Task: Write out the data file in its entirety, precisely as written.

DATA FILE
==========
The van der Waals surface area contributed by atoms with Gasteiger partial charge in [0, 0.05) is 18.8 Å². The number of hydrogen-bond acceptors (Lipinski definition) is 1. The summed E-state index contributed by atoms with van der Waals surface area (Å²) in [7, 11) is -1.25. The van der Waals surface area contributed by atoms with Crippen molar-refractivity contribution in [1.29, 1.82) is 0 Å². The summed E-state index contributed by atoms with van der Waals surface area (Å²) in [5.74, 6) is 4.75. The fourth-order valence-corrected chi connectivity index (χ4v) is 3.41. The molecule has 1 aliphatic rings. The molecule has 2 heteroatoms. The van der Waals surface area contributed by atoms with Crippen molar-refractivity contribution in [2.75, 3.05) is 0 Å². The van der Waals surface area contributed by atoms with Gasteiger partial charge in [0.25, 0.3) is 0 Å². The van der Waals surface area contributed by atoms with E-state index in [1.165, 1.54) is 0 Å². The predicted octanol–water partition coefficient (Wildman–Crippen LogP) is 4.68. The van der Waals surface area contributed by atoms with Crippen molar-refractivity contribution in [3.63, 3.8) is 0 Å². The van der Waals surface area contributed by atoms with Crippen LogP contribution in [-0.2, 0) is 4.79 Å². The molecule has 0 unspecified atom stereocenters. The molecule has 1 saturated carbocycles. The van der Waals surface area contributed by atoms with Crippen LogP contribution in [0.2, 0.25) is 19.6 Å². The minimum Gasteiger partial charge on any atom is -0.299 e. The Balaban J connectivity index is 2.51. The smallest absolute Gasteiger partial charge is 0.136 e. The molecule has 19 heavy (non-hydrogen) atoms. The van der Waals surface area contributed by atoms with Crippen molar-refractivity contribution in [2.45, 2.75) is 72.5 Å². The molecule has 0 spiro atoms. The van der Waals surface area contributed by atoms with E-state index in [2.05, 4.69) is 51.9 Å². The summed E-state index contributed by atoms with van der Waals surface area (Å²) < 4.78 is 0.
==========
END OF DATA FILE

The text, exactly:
The van der Waals surface area contributed by atoms with Gasteiger partial charge in [0, 0.05) is 18.8 Å². The number of hydrogen-bond acceptors (Lipinski definition) is 1. The summed E-state index contributed by atoms with van der Waals surface area (Å²) in [7, 11) is -1.25. The van der Waals surface area contributed by atoms with Crippen molar-refractivity contribution in [1.29, 1.82) is 0 Å². The summed E-state index contributed by atoms with van der Waals surface area (Å²) in [5.74, 6) is 4.75. The fourth-order valence-corrected chi connectivity index (χ4v) is 3.41. The molecule has 1 aliphatic rings. The molecule has 2 heteroatoms. The van der Waals surface area contributed by atoms with Crippen molar-refractivity contribution in [2.75, 3.05) is 0 Å². The van der Waals surface area contributed by atoms with Gasteiger partial charge in [0.25, 0.3) is 0 Å². The van der Waals surface area contributed by atoms with E-state index in [1.165, 1.54) is 0 Å². The predicted octanol–water partition coefficient (Wildman–Crippen LogP) is 4.68. The van der Waals surface area contributed by atoms with Crippen molar-refractivity contribution in [3.63, 3.8) is 0 Å². The van der Waals surface area contributed by atoms with Crippen LogP contribution in [-0.2, 0) is 4.79 Å². The molecule has 0 unspecified atom stereocenters. The molecule has 1 saturated carbocycles. The van der Waals surface area contributed by atoms with Crippen LogP contribution in [0.2, 0.25) is 19.6 Å². The minimum Gasteiger partial charge on any atom is -0.299 e. The Balaban J connectivity index is 2.51. The smallest absolute Gasteiger partial charge is 0.136 e. The molecule has 19 heavy (non-hydrogen) atoms. The van der Waals surface area contributed by atoms with Crippen molar-refractivity contribution in [2.45, 2.75) is 72.5 Å². The molecule has 0 spiro atoms. The van der Waals surface area contributed by atoms with E-state index in [2.05, 4.69) is 51.9 Å². The summed E-state index contributed by atoms with van der Waals surface area (Å²) < 4.78 is 0.